Wick Communications

USA, yesterday and today

In journalism on September 20, 2012 at 10:38 am

Thirty years ago, USA Today was a revelation. It was a national newspaper that was colorful, breezy and definitely not a gray lady like The New York Times. You can argue whether the changes it brought to the industry were good for us, or whether they were more like an entire meal of ice cream and cookies, but the folks at Gannett were definitely ahead of the curve. A generation later, newspaper stories everywhere are shorter and include news-you-can-use boxes, zippy graphics and multimedia stuff. As our colleague Pete Bakke pointed out in an email, the bite-sized news packaged in USA Today 30 years ago was “the evolutionary ancestor of Twitter.”

Well, like an aging beauty queen, these days USA Today was feeling a bit rough around the edges. So last week it unveiled a makeover. The company promises more color pages, a new business page, opinion pages designed around online commentary and some other tweaks. To my eyes though, the changes are largely cosmetic. Ever more color and even bigger graphics are not the not the quantum leaps of 30 years ago.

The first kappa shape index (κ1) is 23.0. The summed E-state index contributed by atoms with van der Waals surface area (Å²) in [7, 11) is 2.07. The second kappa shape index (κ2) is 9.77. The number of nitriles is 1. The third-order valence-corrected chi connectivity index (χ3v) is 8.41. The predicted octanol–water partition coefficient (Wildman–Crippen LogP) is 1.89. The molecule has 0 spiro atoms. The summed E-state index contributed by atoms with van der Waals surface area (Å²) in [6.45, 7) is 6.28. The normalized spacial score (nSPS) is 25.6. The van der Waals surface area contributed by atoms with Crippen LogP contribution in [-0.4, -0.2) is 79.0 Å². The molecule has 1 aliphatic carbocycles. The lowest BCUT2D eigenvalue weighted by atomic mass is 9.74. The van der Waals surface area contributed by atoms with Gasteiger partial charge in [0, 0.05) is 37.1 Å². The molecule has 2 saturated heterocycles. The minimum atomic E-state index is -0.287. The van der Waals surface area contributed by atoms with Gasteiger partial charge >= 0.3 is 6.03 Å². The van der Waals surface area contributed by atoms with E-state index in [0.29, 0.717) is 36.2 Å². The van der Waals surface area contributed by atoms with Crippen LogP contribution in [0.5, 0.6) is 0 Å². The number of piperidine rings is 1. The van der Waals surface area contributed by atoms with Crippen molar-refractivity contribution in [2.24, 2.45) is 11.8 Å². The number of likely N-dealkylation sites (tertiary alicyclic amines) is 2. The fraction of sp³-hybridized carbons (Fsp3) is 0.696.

This time around I’m struck by the marketeering more than any substantive changes. Reading between the lines, it seems that even the reporter who wrote the story of the changes in USA Today was rolling his eyes:

USA Today unveiled today new designs for its newspaper, website and mobile apps in time for its 30th anniversary this weekend.

The complete overhaul of the newspaper is designed to showcase USA Today’s prowess in visual storytelling and bring “stronger voices” to its stories. The new logo reflects “the pulse of the nation,” the company says in a statement.

Stronger voices! Visual storytelling! Pulse of the nation!

The company released a YouTube video extolling the changes. The narrator breathlessly intones, “We are reclaiming our leadership in visual storytelling with a new brand identity that’s as dynamic as the news itself, that’s an expression of our editorial voice, and vice versa. …” Like Andrew Beaujon, who posted the quote on Poynter before I found it, I don’t have any idea what that means. (Incidentally, for whatever reason, Gannett pulled the video from YouTube after Beaujon’s post.) …

The press release announcing the changes includes the above new logo, which the company says “will be used to express USA Today’s editorial spirit.” Maybe. But true editorial spirit isn’t the result of focus groups or color schemes. It’s something that can be planted and nurtured but you can also overwork the soil. Sometimes brand concerns drown what would otherwise be fertile ground.

Clay

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